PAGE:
If you’ve ever done cross-language communication with Apache Thrift on Ruby and then upgraded to Ruby 1.9.2, you were probably greeted with a nasty exception:
incompatible character encodings: ASCII-8BIT and UTF-8
At first you get scared and downgrade back to Ruby 1.8, but in the end you want your site to run on the newest Heroku stack which in turn only support Ruby 1.9.
So then you google around and all you get is this lousy opened issue that no one seems to look at and try to fix.
Then you realize you’re screwed, cause you’ll have to go inside the Thrift code and fix this yourself and if you’re like me, you’re scared outright because encoding problems are sort of the nastiest from my experience.
Anyways, I rolled up my sleeves and dived in.
So the core of the problem lies at least in my case in the
http_client_protocol.rb file, specifically the line:
def write(buf); @outbuf << buf; end
After briefing myself on the new encoding paradigm that Ruby 1.9 offer in the excellent Yehuda Katz article, I could conclude that Ruby 1.9 does not approve you concatenating strings in different encodings when it knows they contain characters that not both of the encodings can handle.
So the problem is that
@outbuf is encoded in UTF-8 and
buf comes in many variations. Concatenation works well
until you get some exotic, err… international stuff coming.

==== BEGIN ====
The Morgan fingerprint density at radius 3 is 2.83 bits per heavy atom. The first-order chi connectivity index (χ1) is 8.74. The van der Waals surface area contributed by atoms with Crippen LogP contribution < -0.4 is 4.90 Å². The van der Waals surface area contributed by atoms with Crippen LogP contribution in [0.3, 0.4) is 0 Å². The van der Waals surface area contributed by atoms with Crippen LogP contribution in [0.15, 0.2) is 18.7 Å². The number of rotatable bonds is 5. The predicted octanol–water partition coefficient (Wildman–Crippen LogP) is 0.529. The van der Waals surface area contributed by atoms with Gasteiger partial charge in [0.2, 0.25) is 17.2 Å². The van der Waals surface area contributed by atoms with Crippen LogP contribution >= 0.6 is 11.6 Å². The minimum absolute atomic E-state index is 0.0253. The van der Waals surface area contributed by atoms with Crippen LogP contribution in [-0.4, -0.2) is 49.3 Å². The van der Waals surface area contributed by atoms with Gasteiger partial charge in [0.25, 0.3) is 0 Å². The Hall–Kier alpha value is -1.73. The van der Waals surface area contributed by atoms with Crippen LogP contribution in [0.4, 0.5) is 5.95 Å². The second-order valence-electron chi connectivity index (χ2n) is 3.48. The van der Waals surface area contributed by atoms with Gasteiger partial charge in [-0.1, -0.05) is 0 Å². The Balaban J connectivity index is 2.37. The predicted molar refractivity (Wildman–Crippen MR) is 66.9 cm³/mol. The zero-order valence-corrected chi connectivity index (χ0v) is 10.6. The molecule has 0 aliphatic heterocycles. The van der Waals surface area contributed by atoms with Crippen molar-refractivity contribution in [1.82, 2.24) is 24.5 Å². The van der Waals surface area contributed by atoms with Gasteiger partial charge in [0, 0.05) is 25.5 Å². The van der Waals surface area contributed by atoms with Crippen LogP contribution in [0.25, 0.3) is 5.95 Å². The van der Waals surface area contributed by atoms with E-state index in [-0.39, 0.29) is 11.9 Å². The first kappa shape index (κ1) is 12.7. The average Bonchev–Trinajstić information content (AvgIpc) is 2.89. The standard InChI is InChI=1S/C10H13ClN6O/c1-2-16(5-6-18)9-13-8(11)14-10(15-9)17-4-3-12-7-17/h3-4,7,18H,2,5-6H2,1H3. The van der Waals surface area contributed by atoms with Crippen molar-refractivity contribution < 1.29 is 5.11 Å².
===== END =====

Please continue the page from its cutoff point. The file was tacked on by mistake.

Don’t try to east sushi and burgers in a single string
Convoluted? A little, let’s try this example:
Concatenating a string
"ascii yo" and
"is da shit" would always just work, even if one of them is in ASCII and
the other in Unicode. That’s because they contain english characters, which are mapped to the same bytes in almost all
But when you got a string
"simple ascii" and try concatenating with say some Japanese
"生きて来たに" you’d get the aformentioned
So the solution that worked for me was to just force the encoding of every incoming string to UTF-8.
def write(buf) @outbuf << buf.force_encoding("UTF-8") end
That wasn’t the end of problems. Because Thrift uses a binary protocol to communicate over the interwebs and binary
protocols are tight, Thrift uses the
String#length method to predict the string’s length. This was all good in Ruby 1.8
that didn’t handle UTF-8 strings really well.
If we look into the
binary_protocol.rb, here’s how the method
def write_string(str) write_i32(str.length) trans.write(str) end
Ruby 1.9 will tell you the character length of a string, but as we all know, UTF-8 characters contain more than one byte.
There’s another method that’s more suited for what we need to do here, which is get the byte length of a string and it’s
def write_string(str) write_i32(str.bytesize) trans.write(str) end
That done makes Thrift and us live happily ever after high up in the Heroku castle in the clouds.
You can check out my fork with the changes on GitHub. I think there are some other areas that need fixing like this so please comment/fork/commit at will.